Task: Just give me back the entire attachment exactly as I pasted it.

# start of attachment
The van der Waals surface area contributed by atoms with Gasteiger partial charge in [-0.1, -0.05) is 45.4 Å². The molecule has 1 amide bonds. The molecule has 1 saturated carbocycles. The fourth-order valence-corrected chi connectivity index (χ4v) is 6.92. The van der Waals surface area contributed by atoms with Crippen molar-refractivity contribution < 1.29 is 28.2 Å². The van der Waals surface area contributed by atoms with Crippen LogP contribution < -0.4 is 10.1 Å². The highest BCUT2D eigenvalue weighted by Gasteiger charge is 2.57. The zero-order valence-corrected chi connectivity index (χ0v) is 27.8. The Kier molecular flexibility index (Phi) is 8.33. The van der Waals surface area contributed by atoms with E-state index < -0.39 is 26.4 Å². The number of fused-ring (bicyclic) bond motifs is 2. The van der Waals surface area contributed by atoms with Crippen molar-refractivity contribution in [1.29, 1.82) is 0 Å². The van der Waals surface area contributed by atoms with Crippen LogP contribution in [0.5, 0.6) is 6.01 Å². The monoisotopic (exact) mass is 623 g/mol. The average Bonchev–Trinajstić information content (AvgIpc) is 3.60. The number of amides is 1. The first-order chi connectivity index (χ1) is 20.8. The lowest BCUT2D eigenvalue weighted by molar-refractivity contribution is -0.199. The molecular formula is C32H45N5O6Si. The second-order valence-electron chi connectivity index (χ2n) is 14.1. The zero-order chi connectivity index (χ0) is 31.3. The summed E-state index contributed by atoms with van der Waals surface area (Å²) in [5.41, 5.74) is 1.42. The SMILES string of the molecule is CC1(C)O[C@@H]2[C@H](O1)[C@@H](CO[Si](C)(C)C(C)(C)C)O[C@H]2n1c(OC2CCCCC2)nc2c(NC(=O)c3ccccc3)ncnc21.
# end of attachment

The van der Waals surface area contributed by atoms with Gasteiger partial charge in [-0.1, -0.05) is 45.4 Å². The molecule has 1 amide bonds. The molecule has 1 saturated carbocycles. The fourth-order valence-corrected chi connectivity index (χ4v) is 6.92. The van der Waals surface area contributed by atoms with Crippen molar-refractivity contribution < 1.29 is 28.2 Å². The van der Waals surface area contributed by atoms with Crippen LogP contribution < -0.4 is 10.1 Å². The highest BCUT2D eigenvalue weighted by Gasteiger charge is 2.57. The zero-order valence-corrected chi connectivity index (χ0v) is 27.8. The Kier molecular flexibility index (Phi) is 8.33. The van der Waals surface area contributed by atoms with E-state index < -0.39 is 26.4 Å². The number of fused-ring (bicyclic) bond motifs is 2. The van der Waals surface area contributed by atoms with Crippen molar-refractivity contribution in [1.29, 1.82) is 0 Å². The van der Waals surface area contributed by atoms with Crippen LogP contribution in [0.5, 0.6) is 6.01 Å². The monoisotopic (exact) mass is 623 g/mol. The average Bonchev–Trinajstić information content (AvgIpc) is 3.60. The number of amides is 1. The first-order chi connectivity index (χ1) is 20.8. The lowest BCUT2D eigenvalue weighted by molar-refractivity contribution is -0.199. The molecular formula is C32H45N5O6Si. The second-order valence-electron chi connectivity index (χ2n) is 14.1. The zero-order chi connectivity index (χ0) is 31.3. The summed E-state index contributed by atoms with van der Waals surface area (Å²) in [5.41, 5.74) is 1.42. The SMILES string of the molecule is CC1(C)O[C@@H]2[C@H](O1)[C@@H](CO[Si](C)(C)C(C)(C)C)O[C@H]2n1c(OC2CCCCC2)nc2c(NC(=O)c3ccccc3)ncnc21.